The article I was planning to write on Pride month and gender ideology in Norway was going to go something like this: This year, more than ever before, Norwegians are celebrating Pride with a gusto that I haven’t seen before, even here in the UK, and the focus seems to be increasingly on children, with ‘Mini-Pride’ in Oslo presented by a popular children’s TV character.
Trans ideology is now being taught in Norwegian schools, free rainbow backpacks are being handed out to children as young as five, and, on the horizon, yet more liberal laws are on the way that will do away with the two gender-model and introduce a third legal gender, not to mention the forthcoming ban on ‘conversion therapy‘. There’s been a lot going on, and hurtful words have been thrown by both sides in the debate: the wokesters claiming ‘far right’ culture warriors are using children to disguise their own homophobia, and arguing Pride is just about love and acceptance, whereas those of us on the other side have pointed to the intolerance of trans activists (such as when feminist Christina Ellingsen was reported to the police for claiming men can’t become women and had to endure four hours of questioning by police), the denial of biological sex and exposing children to ideas and imagery they’re not ready for.
These are all things I’d like to debate.
But on Friday night, something happened that changed the discourse from contentious to toxic. Instantly, those who have been critical of gender ideology – like me – were complicit in a terrorist attack. Two people were killed and 21 were seriously injured when an Iranian-born man, known to the police from previous convictions and links to an Islamist network, went on a rampage with an automatic gun in downtown Oslo. The first bar he visited, Per på hjørnet (‘Per on the corner’) was a music bar. The second, London, is a gay bar. The two who died were at Per’s, while most of the injured people were in the gay bar. The motives are not yet clear, but it looks very probable that the killer had a particular animus towards gay people, and the police have said that this was an Islamist attack. This is outrageous and horrible and every decent person, regardless of their views on LGBTQ rights or their religious affiliation, has condemned the atrocities. The Pride march the following day was cancelled as a result. And regardless of the identity of the victims, or the motivation – did the terrorist hate the Western lifestyle in general, or did he specifically target LGBTQ people? – this was an attack on our values. Oslo should be a safe city for everyone, and it pains me to see that right now, it isn’t.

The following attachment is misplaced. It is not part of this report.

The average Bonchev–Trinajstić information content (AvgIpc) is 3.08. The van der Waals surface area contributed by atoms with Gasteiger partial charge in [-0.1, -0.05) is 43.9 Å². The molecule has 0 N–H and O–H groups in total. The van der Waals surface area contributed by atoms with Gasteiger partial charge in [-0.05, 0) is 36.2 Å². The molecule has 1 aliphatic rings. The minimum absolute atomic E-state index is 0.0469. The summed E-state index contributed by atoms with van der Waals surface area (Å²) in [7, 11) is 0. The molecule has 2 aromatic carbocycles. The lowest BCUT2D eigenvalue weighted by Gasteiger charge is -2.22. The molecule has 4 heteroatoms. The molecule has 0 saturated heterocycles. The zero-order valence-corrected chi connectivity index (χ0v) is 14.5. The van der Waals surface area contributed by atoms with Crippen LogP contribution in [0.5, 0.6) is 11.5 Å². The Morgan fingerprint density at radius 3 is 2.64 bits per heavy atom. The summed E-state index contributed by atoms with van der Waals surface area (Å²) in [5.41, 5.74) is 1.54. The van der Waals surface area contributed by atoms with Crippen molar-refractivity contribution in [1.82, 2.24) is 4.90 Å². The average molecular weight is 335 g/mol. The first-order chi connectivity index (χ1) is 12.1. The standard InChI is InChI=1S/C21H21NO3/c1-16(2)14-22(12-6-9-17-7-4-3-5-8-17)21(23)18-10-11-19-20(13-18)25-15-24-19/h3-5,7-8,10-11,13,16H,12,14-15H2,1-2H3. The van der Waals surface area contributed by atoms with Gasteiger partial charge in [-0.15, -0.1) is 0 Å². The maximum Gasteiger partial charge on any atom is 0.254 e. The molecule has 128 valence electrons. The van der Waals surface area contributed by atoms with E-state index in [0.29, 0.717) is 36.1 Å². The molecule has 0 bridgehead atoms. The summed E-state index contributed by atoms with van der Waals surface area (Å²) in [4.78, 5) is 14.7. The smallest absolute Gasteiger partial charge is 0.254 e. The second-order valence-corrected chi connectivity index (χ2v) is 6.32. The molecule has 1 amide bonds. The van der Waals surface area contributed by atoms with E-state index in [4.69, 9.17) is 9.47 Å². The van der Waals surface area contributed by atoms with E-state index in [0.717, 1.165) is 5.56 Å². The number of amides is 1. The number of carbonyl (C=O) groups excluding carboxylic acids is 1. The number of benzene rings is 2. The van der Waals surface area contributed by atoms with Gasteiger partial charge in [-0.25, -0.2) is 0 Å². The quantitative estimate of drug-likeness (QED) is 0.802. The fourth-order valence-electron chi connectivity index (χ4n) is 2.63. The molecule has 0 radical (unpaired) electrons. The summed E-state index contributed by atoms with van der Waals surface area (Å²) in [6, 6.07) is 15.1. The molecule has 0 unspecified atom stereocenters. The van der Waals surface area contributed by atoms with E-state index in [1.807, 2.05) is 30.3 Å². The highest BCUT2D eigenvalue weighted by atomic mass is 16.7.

Read More: Why is it Okay to Blame Right-Wing Culture Warriors for the Oslo Attack but not Radical Islam?